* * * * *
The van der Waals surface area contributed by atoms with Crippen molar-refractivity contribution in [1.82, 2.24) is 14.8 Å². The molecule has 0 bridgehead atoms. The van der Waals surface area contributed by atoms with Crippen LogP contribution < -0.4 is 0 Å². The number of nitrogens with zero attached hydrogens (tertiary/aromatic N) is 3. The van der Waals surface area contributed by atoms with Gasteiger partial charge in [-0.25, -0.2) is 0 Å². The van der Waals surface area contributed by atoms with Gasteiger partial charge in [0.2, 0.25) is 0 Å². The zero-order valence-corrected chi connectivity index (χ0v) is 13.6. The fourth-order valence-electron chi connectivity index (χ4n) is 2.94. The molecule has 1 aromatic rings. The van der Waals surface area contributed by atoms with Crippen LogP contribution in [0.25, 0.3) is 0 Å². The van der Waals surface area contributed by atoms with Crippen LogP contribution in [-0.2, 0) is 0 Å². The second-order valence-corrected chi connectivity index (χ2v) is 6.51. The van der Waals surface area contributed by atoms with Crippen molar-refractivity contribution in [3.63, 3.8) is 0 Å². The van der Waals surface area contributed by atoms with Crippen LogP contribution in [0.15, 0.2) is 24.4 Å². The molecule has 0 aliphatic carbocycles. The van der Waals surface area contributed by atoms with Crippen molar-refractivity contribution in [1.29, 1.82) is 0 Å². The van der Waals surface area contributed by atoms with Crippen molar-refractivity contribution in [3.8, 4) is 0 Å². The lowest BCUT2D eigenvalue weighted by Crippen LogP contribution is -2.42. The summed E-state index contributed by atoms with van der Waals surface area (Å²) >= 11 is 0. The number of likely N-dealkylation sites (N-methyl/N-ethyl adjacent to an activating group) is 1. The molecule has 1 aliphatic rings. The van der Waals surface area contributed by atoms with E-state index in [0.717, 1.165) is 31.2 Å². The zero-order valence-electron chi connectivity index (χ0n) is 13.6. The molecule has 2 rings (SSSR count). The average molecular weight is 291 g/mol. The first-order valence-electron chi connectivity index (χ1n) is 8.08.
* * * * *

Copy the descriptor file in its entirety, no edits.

The van der Waals surface area contributed by atoms with Crippen molar-refractivity contribution in [1.82, 2.24) is 14.8 Å². The molecule has 0 bridgehead atoms. The van der Waals surface area contributed by atoms with Crippen LogP contribution < -0.4 is 0 Å². The number of nitrogens with zero attached hydrogens (tertiary/aromatic N) is 3. The van der Waals surface area contributed by atoms with Gasteiger partial charge in [-0.25, -0.2) is 0 Å². The van der Waals surface area contributed by atoms with Gasteiger partial charge in [0.2, 0.25) is 0 Å². The zero-order valence-corrected chi connectivity index (χ0v) is 13.6. The fourth-order valence-electron chi connectivity index (χ4n) is 2.94. The molecule has 1 aromatic rings. The van der Waals surface area contributed by atoms with Crippen LogP contribution in [0.25, 0.3) is 0 Å². The van der Waals surface area contributed by atoms with Crippen LogP contribution in [-0.2, 0) is 0 Å². The second-order valence-corrected chi connectivity index (χ2v) is 6.51. The van der Waals surface area contributed by atoms with Crippen molar-refractivity contribution in [3.63, 3.8) is 0 Å². The van der Waals surface area contributed by atoms with Crippen LogP contribution in [0.15, 0.2) is 24.4 Å². The molecule has 0 aliphatic carbocycles. The van der Waals surface area contributed by atoms with Crippen molar-refractivity contribution in [1.29, 1.82) is 0 Å². The van der Waals surface area contributed by atoms with Crippen molar-refractivity contribution in [3.8, 4) is 0 Å². The lowest BCUT2D eigenvalue weighted by Crippen LogP contribution is -2.42. The summed E-state index contributed by atoms with van der Waals surface area (Å²) >= 11 is 0. The number of likely N-dealkylation sites (N-methyl/N-ethyl adjacent to an activating group) is 1. The molecule has 1 aliphatic rings. The van der Waals surface area contributed by atoms with E-state index in [0.717, 1.165) is 31.2 Å². The zero-order valence-electron chi connectivity index (χ0n) is 13.6. The molecule has 2 rings (SSSR count). The average molecular weight is 291 g/mol. The first-order valence-electron chi connectivity index (χ1n) is 8.08.